Modern oil and diesel generation units, utilizing the combined cycle turbine combusting designs, in larger unit sizes, can achieve efficiencies that rival the lower end of modern gas technologies.  Similarly, most particulate stack emissions can be suppressed to acceptable levels using modern scrubber and precipitation unit technologies.  Applying these technologies (some of the latest technologies being unproven "first of a kind"), while technically feasible, can add significantly to the capital costs, which at some point can render their use beyond the affordability limits of the market.

Despite the known disadvantages of the oil and diesel generation, given the specific circumstances that may exist as outlined above, the policy decision may still be taken that most prudent generation option available is to deploy modern, highest-possible-efficiency and lowest-possible-emissions oil/diesel generation to replace an ageing ageing, polluting and inefficient fossil fuel plants and/or expand generation capacity.  Under these circumstances, choosing to develop oil and diesel generation can be considered a sensible and responsible public policy decision.

Oil and diesel generation technology can be and often is applied to co-generation (electricity and heat/cooling) and water (desalination) and power plants.  Similarly, oil and diesel fired plants can be co-fired with biomass (including sewage sludge, solid waste and agricultural biproducts).  In each case, co-generation and/or co-firing can increase net plant efficiency, reduce carbon emissions and reduce fossil fuel unit consumption in comparison to stand-alone plants.  DCS advisors have a great deal of expertise with respect to co-generation, water and power production plant and biomass co-firing (including specific expertise in water/wastewater, district heating/cooling, and solid waste utilities and enterprises).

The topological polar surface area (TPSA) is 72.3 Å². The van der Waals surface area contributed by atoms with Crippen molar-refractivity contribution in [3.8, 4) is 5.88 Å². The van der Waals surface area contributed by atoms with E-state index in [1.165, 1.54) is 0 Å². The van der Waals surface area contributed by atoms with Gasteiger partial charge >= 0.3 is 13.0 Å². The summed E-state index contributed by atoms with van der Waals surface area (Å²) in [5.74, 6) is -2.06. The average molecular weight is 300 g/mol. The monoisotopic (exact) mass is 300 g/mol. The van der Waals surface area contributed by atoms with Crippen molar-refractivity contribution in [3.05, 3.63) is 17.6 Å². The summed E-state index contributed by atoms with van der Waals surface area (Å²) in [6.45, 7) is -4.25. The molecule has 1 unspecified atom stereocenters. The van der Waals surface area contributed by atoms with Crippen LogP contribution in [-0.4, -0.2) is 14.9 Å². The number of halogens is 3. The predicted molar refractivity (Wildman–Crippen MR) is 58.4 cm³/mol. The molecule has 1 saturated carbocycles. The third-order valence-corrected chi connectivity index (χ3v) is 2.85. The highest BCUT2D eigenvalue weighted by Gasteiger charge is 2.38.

Our advisory services can help our clients align the capabilities of the counterparty's capital and "know-how", efficiencies, life-cycle operational and maintenance discipline (including plant decommissioning), and management resources with the public sector objectives of most efficiently providing and ensuring safe, reliable, and efficient electricity (and heat/cooling or desalinated water) generation to citizens and business users at affordable prices (energy tariffs, fees and taxes).  We can also assist our clients in identifying and procuring suitable vendors, technology and service providers in the oil and diesel generation sector.   Our experts have significant experience and competence in delivering generation assets under various development, financing, operating and ownership models, including Engineering Procurement and Construction (EPC), Engineering Procurement and Construction Management (EPCM), Operations & Maintenance (O&M), Design-Build-Own-Operate (DBOO), Design-Build-Own-Operate-Transfer (DBOOT), and similar variations.  We also have significant experience advising on Public-Private Partnership (P3), privatization and M&A transactions within the energy and utilities sector.  Our broad and global experience includes all forms of P3 models, under regulated or deregulated tariff regimes, offtake agreements (such as various forms of PPAs and CfDs and similar contractual agreements), availability payment, as well as stock/share, trade and asset sales/acquisitions and Initial Public Offerings (IPOs) with respect to energy and utilities companies and assets.